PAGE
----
Watch the Best Scene Reading of ABSYNTHIA:
Get to know writer Seregon O’Dassey:
Matthew Toffolo: What is your TV Pilot screenplay about?
Seregon: Logline: An attack on a mercenary airship, while on a seemingly innocent cargo run sends the lives of the Captain and her crew into their not so innocent pasts. Will the events that unfold destroy the future for everyone that the government has carefully and deliberately planned?
The crew (of the airship, The Absynthian) is five mercenaries operating under the direction of a secret Organization known as Tri-Aengle. They are on a random cargo run when they are attacked by a rival ship. After each crew member suffers par amnesia – to varying degrees – their random memories and experiences complicate their relationships.
Matthew: Why should this screenplay be made into a TV show?
Seregon: This screenplay addresses situations from all sides of the same story. Who is the hero/villain, and who gets to make the rules and why? It has strong female characters in roles that are anything but traditional: these women as smart, strong, fighting their own battles (both physically and emotionally), and the fact that they are beautiful is just a bonus.
Matthew: This story has a lot going for it. How would you describe this script in two words?
Seregon: Emotional roller coaster
Matthew: What TV show do you keep watching over and over again?
Seregon: Star Trek: TNG. I’m also hooked on The Expanse right now.
Matthew: This is a very tight, emotionally engaging and fun screenplay. How long have you been working on this screenplay?
Seregon: Several months. I wrote the first draft in 3 weeks in February of 2015. I spent a couple of months doing revisions and then decided to start entering it into festivals. The story kept going in my head, so I kept writing.
Matthew: How many stories have you written?
Seregon: I have written a novella (not yet published), several short stories and poems, 4 episodes total of Absynthia (3 in addition to the pilot) and a short film that I am directing in a couple of weeks.
Matthew: What motivated you to write this screenplay?
Seregon: I tend to write what I see and hear, and I always write down vivid or crazy dreams. I like to philosophize about society and behavior, and I often take the side of the underdog. I like to question who the real protagonists/antagonists of stories are, and why we (as a society) are conditioned to champion one over the other. Most things are not quite that absolute: even the “villain” has a story…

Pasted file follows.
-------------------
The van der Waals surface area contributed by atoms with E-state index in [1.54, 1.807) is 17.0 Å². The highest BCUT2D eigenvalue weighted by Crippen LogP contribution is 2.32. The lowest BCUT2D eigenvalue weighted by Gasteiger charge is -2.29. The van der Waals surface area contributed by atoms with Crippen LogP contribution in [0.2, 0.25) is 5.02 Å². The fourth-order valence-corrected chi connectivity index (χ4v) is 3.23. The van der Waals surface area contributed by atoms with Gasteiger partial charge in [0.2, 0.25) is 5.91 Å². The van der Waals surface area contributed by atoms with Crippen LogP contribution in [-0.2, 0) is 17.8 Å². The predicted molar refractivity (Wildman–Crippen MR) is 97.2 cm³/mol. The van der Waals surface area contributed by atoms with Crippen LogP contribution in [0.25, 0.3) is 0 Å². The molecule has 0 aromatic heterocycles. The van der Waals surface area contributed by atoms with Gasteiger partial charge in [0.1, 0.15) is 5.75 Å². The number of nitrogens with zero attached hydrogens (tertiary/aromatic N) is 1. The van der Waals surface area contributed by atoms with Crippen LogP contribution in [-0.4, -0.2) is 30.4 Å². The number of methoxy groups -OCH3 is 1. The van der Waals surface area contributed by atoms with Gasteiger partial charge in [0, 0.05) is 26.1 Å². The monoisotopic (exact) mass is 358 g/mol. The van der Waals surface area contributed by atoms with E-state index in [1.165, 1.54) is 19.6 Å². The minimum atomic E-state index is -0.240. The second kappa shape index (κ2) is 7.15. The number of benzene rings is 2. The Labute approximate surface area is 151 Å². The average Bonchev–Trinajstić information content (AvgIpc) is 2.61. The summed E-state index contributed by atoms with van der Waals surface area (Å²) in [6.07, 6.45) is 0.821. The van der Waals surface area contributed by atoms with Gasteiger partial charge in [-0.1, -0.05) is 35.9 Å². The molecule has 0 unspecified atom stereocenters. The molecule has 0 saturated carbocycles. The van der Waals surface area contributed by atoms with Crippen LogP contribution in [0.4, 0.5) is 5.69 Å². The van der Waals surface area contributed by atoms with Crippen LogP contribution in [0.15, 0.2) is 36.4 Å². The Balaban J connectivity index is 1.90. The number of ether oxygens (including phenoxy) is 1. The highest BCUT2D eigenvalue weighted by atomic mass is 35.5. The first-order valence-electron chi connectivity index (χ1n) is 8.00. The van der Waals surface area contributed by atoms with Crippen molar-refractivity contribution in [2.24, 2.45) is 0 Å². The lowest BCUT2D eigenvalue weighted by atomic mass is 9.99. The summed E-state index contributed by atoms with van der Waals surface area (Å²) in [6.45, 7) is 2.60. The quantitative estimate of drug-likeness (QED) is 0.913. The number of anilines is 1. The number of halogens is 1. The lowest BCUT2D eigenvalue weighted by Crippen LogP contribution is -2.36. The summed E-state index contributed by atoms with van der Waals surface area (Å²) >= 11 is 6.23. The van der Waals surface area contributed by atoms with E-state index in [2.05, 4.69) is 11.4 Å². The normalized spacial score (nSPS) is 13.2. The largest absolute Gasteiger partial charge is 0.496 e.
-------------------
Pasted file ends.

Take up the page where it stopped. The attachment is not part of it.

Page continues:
Matthew: What obstacles did you face to finish this screenplay?
Seregon: To finish the first draft? None. It just flowed. The challenges were in the editing and the three subsequent episodes I also wrote. I had to remember what happened when and to whom. When it’s an episodic one has to think ahead, remember what they already came up with, and be careful they don’t write themselves into a corner.
Matthew: Apart from writing, what else are you passionate about?
Seregon: Reading and exploration of nature vs nurture. I’m a strong believer in breaking the “boxes” that society has created for people. I encourage everyone to question everything they’ve ever read, heard, or been told. That’s why I love Science fiction: it’s a great avenue to explore sociology and psychology. Anything goes: It’s literally science and fiction meshed together to create philosophy.
Matthew: What influenced you to enter the festival? What were your feelings on the initial feedback you received?
Seregon: At first I entered a couple of festivals that had general screenplay categories, but I thought it best to concentrate on festivals that had a specific category for TV pilots, as this would provide the best feedback and advice. After researching several festivals I found this one to have a high amount of recognition. Receiving feedback from this festival has not only helped me significantly in becoming a better writer, but it’s helped me to learn how to write in the industry. Coming from an avid reader background, I used to write how I read: very novel-esque. I now feel I have a better handle on screenwriting vs. novel writing.
The initial feedback I received from this festival made me think creatively, but also keeping in mind the marketability of my material. I had pretty thick skin to begin with, being an actor for several years, but I had to learn how to take advice and apply it to what I had. That constructive criticism was priceless information.
Matthew: Any advice or tips you’d like to pass on to other writers?
Seregon: On a creative level: READ! Read everything – stuff you love, stuff you hate, and all subjects. If you only read one thing, you only think one way. Listen to people. Don’t just hear, but really listen. Watch people. Learn. Life, even in the fiction word, is happening all around. When you create your own world anything goes, so don’t limit yourself.
On a practical level: Don’t stop doing your thing. Don’t compare yourself to anyone except the person you were yesterday. Don’t listen to haters or naysayers, and don’t get caught in the net of other people who are too afraid to try. Remember the saying that those too weak to follow their own dreams will always find a way to discourage yours. In the Labyrinth, you get a lot of false alarms, especially when you’re on the right track.
On an emotional level: There are going to be days that you just want to sulk, cry, and not want to get out of bed, particularly after you get a rejection. Remember that the best people in history suffered setbacks. Go ahead and cry if you want. Just dry your tears and get up. Try again. And again. And again.
Express gratitude. Always.
Director/Producer: Matthew Toffolo
Editor: John Johnson
Casting Director: Sean Ballantyne
Submit your TV Pilot to the Festival Today: https://tvfestival.org/